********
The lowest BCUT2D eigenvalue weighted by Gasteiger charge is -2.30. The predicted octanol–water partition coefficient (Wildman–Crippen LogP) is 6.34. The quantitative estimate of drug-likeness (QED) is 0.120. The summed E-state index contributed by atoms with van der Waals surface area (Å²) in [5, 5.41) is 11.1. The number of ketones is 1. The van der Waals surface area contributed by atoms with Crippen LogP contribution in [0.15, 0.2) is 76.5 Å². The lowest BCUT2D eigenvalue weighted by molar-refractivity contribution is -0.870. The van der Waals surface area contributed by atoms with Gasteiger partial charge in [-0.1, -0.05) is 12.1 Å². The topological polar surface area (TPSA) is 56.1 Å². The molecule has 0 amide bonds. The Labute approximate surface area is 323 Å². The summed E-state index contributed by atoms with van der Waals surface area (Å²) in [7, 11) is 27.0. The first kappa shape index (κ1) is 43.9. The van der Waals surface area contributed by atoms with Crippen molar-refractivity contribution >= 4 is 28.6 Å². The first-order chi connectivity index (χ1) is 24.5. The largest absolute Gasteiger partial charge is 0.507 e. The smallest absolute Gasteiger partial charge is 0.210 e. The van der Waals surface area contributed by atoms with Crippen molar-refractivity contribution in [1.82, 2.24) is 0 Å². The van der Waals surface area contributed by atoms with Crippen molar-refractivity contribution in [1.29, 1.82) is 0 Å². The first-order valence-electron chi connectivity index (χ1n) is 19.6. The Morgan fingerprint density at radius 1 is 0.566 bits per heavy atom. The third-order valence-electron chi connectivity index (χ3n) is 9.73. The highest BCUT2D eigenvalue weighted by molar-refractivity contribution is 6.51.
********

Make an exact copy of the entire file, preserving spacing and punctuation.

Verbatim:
The lowest BCUT2D eigenvalue weighted by Gasteiger charge is -2.30. The predicted octanol–water partition coefficient (Wildman–Crippen LogP) is 6.34. The quantitative estimate of drug-likeness (QED) is 0.120. The summed E-state index contributed by atoms with van der Waals surface area (Å²) in [5, 5.41) is 11.1. The number of ketones is 1. The van der Waals surface area contributed by atoms with Crippen LogP contribution in [0.15, 0.2) is 76.5 Å². The lowest BCUT2D eigenvalue weighted by molar-refractivity contribution is -0.870. The van der Waals surface area contributed by atoms with Gasteiger partial charge in [-0.1, -0.05) is 12.1 Å². The topological polar surface area (TPSA) is 56.1 Å². The molecule has 0 amide bonds. The Labute approximate surface area is 323 Å². The summed E-state index contributed by atoms with van der Waals surface area (Å²) in [7, 11) is 27.0. The first kappa shape index (κ1) is 43.9. The van der Waals surface area contributed by atoms with Crippen molar-refractivity contribution >= 4 is 28.6 Å². The first-order chi connectivity index (χ1) is 24.5. The largest absolute Gasteiger partial charge is 0.507 e. The smallest absolute Gasteiger partial charge is 0.210 e. The van der Waals surface area contributed by atoms with Crippen molar-refractivity contribution in [1.82, 2.24) is 0 Å². The van der Waals surface area contributed by atoms with Crippen molar-refractivity contribution in [1.29, 1.82) is 0 Å². The first-order valence-electron chi connectivity index (χ1n) is 19.6. The Morgan fingerprint density at radius 1 is 0.566 bits per heavy atom. The third-order valence-electron chi connectivity index (χ3n) is 9.73. The highest BCUT2D eigenvalue weighted by molar-refractivity contribution is 6.51.